Quote of the day

You teach me baseball and I’ll teach you relativity. No, we must not. You will learn about relativity faster than I learn baseball.

~Albert Einstein

einstein

theguardian.com


Infographic: The Physics that Propel a Baseball Pitch

Baseball is full of physics lessons, and I find that I enjoy learning them.  Here’s a good graphic on how a baseball makes its way from the mound to home plate.

baseball-physics


Infographic: Why the knuckleball is so hard to hit

Here’s an informative infographic explaining the basic physics of the knuckleball.  I find the the information about the illusion of the pitch’s movement to be especially fascinating.

knuckleball


This day in baseball: I got it!

On August 21, 1908, Gabby Street of the Washington Senators took part in one of the most publicized stunts of the new century: he was going to attempt to catch a baseball dropped from the top of the Washington Monument, a distance of 555 feet.  Street managed to pull off the feat on his third try.  Scientists estimated that the ball fell with a force between 200 and 300 pounds.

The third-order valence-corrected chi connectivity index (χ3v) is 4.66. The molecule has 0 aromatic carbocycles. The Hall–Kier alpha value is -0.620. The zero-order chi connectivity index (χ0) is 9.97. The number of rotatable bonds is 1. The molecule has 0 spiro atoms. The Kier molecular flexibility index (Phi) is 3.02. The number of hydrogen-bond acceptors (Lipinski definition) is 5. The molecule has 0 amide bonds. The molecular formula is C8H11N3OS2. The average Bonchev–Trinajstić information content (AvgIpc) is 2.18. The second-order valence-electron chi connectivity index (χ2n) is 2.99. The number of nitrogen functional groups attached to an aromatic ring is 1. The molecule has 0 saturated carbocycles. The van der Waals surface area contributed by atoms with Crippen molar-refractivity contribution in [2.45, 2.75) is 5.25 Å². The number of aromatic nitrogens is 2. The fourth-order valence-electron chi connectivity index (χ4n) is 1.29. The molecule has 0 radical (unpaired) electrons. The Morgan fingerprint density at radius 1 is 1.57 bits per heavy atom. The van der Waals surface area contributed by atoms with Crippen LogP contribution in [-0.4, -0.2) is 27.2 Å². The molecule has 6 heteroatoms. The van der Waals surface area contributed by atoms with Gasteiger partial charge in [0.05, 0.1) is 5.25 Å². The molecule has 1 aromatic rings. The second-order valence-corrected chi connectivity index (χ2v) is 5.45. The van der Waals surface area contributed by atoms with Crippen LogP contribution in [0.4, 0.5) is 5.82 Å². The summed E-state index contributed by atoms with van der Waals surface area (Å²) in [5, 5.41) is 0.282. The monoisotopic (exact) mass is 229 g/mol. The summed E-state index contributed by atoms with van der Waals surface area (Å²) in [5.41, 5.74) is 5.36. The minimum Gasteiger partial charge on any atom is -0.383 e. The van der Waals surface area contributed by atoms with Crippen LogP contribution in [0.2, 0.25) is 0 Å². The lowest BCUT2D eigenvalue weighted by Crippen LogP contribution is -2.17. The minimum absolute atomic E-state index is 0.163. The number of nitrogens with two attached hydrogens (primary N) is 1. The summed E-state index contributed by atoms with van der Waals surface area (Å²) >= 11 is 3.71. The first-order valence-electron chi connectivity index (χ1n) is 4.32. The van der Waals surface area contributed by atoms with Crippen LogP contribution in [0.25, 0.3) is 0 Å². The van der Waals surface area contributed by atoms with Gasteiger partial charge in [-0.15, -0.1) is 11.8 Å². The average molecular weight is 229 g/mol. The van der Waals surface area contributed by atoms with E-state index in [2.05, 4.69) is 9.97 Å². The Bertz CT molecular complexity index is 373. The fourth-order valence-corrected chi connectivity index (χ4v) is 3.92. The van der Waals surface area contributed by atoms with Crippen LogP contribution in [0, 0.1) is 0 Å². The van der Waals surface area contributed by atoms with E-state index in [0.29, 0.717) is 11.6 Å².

Library of Congress


Infographic: Hitting the fastball

How hard is it to hit a 95 MPH fastball?  It’s definitely not easy, that’s for sure.  Here’s a pretty sweet infographic from Phoenix Bats that breaks the process down for us.


Relativistic Baseball, by XKCD

If you’re not familiar with the webcomic XKCD, then you are definitely missing out.  Part of the XKCD experience is the What If? blog, which explores a wide range of hypothetical physics questions.  The very first post on the blog was an amusing discussion on “Relativistic Baseball.”  More specifically, it provides us with an answer to the question: What would happen if you tried to hit a baseball pitched at 90% the speed of light?

The answer might surprise you — but I’m sure that it will also entertain you.  Click here to read and learn all about it!

Photo source: XKCD


How to catch a hitter looking

And for your physics wonder of the day… Check out the break on this pitch!  He even had the catcher fooled.

 

 

This .gif found via the University of Illinois site on the Physics of Baseball.